Monthly Archives: February 2012

Tips for Parents: Keep Your Child’s Smile Healthy

Quick Tips to Keep Your Child’s Smile Healthy!
  • Avoid giving your child sweetened liquids.
  • Brush your child’s teeth twice a day and floss once a day.
  • Make sure your child gets enough fluoride.
  • Start regular dental visits around 18-24 months of age.
  • Ask your dentist for advice on sealants and mouthguards.
  • Let your dentist know about your child’s health.
  • Set a good example for your child! 

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Tips for Parents: Your Child’s First Dental Visit

Your Child’s First Dental Visit
Many parents ask us when they should start taking their child to the dentist.  We recommend doing a “tiny tots” visit anywhere from age 1-2.  At the visit, you and your child will meet with one of our hygienists and one of our doctors.  These early childhood dental visits will allow us to monitor the teeth for signs of decay and monitor the progress and potential problems with emerging teeth.  We will also discuss proper brushing techniques and give tips for home care, as well as making sure your child receives the proper amount of fluoride.  We try to make the first visit a fun experience for your child!

Tips for Parents: Toothbrushing

Toothbrushing from Day One
Here at Hudsonville Dental, we encourage you to take care of your child’s teeth from day one.  Infant gums should be wiped with clean gauze after all feedings.  Once the first tooth has emerged, begin brushing your child’s teeth and gums with a soft bristled toothbrush and a little water.  Lots of new types of toothbrushes and safety brushes for infants and toddlers are available so experiment until you find the right one for you and your child.  When your child is able to hold the toothbrush and tries to brush themselves, supervise carefully and then brush again for them to make sure every surface has been brushed.  As they learn how to brush, begin using a pea-sized amount of toothpaste and teach them to spit out the toothpaste and rinse well with water.  Toddlers, and even infants who are teething, may enjoy the soothing vibrations of an electric toothbrush.  Select one with a smaller head made for young children.  Many even include timers so the brush turns off automatically when brushing time is over.  Help your child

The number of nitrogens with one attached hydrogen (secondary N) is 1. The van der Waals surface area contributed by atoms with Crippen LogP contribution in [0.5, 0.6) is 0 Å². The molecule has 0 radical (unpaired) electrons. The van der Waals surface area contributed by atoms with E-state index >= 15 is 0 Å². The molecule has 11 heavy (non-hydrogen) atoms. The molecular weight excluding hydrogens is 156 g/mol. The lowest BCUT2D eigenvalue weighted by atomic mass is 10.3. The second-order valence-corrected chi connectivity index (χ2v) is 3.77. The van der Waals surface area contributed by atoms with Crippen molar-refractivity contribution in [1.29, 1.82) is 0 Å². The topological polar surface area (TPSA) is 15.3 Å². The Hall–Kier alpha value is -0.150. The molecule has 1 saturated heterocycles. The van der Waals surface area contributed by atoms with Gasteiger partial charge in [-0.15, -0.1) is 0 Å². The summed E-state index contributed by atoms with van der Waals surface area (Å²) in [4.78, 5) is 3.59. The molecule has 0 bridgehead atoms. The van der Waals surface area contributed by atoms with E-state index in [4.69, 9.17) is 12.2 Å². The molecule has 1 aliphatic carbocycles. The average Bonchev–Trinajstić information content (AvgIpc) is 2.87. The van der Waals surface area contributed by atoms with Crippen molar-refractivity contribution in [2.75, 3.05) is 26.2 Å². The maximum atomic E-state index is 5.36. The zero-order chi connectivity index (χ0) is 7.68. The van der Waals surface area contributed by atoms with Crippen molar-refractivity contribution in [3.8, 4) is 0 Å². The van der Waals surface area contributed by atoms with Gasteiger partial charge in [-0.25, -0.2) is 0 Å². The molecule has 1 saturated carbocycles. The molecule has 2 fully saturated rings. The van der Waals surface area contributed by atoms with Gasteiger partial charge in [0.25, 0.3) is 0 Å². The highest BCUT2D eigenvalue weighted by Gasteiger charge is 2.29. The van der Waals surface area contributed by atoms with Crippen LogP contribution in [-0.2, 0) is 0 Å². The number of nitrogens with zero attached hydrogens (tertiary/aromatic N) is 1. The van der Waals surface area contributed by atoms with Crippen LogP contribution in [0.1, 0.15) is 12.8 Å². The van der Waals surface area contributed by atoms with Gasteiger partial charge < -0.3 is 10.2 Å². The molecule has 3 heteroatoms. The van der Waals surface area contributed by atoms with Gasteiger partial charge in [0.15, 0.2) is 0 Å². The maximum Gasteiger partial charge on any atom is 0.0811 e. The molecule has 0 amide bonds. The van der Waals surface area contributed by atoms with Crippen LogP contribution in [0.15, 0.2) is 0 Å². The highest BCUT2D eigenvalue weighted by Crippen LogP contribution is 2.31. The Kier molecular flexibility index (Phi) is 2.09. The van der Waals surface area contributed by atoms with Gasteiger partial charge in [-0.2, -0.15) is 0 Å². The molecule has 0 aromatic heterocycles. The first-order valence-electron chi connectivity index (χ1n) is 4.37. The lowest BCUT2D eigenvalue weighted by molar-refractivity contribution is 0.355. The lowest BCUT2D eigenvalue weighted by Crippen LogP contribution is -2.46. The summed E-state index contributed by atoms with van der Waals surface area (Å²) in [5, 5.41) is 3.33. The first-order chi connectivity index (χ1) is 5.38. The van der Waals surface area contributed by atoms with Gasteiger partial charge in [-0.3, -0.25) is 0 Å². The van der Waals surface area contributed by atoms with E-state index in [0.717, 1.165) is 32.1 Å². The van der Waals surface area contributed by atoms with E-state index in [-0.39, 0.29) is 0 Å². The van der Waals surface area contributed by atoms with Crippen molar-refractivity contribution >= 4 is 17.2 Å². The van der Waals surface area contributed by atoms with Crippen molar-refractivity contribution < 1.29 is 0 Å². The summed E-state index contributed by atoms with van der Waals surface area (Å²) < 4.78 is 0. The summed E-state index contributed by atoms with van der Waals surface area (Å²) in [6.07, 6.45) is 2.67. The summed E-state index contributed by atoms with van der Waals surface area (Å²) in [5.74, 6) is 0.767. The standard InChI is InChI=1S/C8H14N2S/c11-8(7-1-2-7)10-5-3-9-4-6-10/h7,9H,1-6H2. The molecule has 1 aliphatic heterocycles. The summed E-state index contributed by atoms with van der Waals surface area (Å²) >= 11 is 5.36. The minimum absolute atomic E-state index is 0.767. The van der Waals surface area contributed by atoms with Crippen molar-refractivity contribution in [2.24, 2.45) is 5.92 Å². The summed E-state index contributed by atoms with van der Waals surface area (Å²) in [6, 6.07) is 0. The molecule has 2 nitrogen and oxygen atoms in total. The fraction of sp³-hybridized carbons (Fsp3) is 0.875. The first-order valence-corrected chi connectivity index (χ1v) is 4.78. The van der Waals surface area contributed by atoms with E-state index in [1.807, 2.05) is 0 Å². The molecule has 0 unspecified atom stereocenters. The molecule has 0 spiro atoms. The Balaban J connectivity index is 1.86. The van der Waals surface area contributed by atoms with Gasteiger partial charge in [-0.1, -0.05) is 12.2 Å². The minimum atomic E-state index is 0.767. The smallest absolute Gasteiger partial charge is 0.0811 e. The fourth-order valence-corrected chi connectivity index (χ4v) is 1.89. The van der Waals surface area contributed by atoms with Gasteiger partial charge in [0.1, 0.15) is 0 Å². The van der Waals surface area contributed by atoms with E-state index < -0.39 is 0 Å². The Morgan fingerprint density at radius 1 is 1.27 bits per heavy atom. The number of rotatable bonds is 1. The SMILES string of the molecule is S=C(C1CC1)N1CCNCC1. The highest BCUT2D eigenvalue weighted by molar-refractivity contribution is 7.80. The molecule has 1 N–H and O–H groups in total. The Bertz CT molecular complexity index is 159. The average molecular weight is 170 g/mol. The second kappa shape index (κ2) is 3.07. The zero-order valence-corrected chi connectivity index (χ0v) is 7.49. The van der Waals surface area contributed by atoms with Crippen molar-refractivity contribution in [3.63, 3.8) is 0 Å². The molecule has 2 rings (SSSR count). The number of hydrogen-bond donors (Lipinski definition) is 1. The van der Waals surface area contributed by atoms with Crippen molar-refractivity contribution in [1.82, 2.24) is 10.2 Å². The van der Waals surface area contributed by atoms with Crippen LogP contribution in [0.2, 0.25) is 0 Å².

build healthy teeth and healthy habits! 

Tips for Parents: Pacifiers and Thumb Sucking

Pacifiers and Thumb Sucking:
Sucking is one of a baby’s natural reflexes and serves to help them learn about their world, feel secure, calm themselves and can help them fall asleep.  Most children will stop thumb sucking or using a pacifier between the ages of two and four.  Once permanent teeth begin to emerge, sucking on a thumb or pacifier can cause problems with growth and alignment so encourage your toddler to use another item such as a blanket or favorite stuffed animal to soothe themselves.   

Tips for Parents: Bottles and Sippy Cups

Limit Bottles and Sippy Cups to Mealtimes!

Your baby’s teeth are important from day one.  To protect your baby’s smile, avoid giving your baby or toddler unlimited access to bottles and sippy cups.  As harmless as it may seem, allowing your child to drink from a baby bottle for too long can expose them to baby bottle tooth decay.  Infants should finish their naptime or bedtime bottle before going to bed, as liquids can pool in the mouth when babies are allowed to fall asleep with a bottle.  Fruit juice, milk and formula all contain sugar and when teeth are exposed to these sugars for a long time, decay can begin.
Most children are ready to learn to drink from a cup by their first birthday.  While sippy cups are a useful tool in helping children transition to the cup, they should only be used temporarily.  “No spill” cups contain a valve that does not allow the child to sip, but instead they must suck on the cup like a baby bottle.  This can defeat the purpose as it prevents the child from learning to sip.  Toddlers should also not be allowed to carry the
training cup around, as there is a risk of injury to the mouth if the child falls while walking and drinking at the same time.  Once the child has learned how to sip, the switch
to a regular cup can be made. 

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Your Child’s Baby Teeth Are Important!

Your Child’s Baby Teeth Are Important!

February is National Children’s Dental Health Month and we want to make sure your child develops a happy, healthy smile!

It is just as important to take care of your child’s primary (baby) teeth as it is to take care of
the permanent teeth that follow.  

Primary teeth are important for proper chewing and digestion of food.  They also help
your child to learn to speak properly and have a good-looking smile.  Primary teeth serve
as space maintainers to save room your child’s permanent teeth.  When a baby tooth is
lost too early, other teeth may drift into the empty space left behind and cause problems
such as overcrowding and crooked teeth when adult teeth emerge.  

Decay in baby teeth can be just as painful to your child as decay in an adult tooth.  If a
child is suffering pain from decaying primary teeth, it may result in improper speech,
dietary problems or trouble concentrating in school.  Millions of valuable school hours
are lost each year to children due to tooth decay.

Your child can have a healthy mouth for a lifetime!

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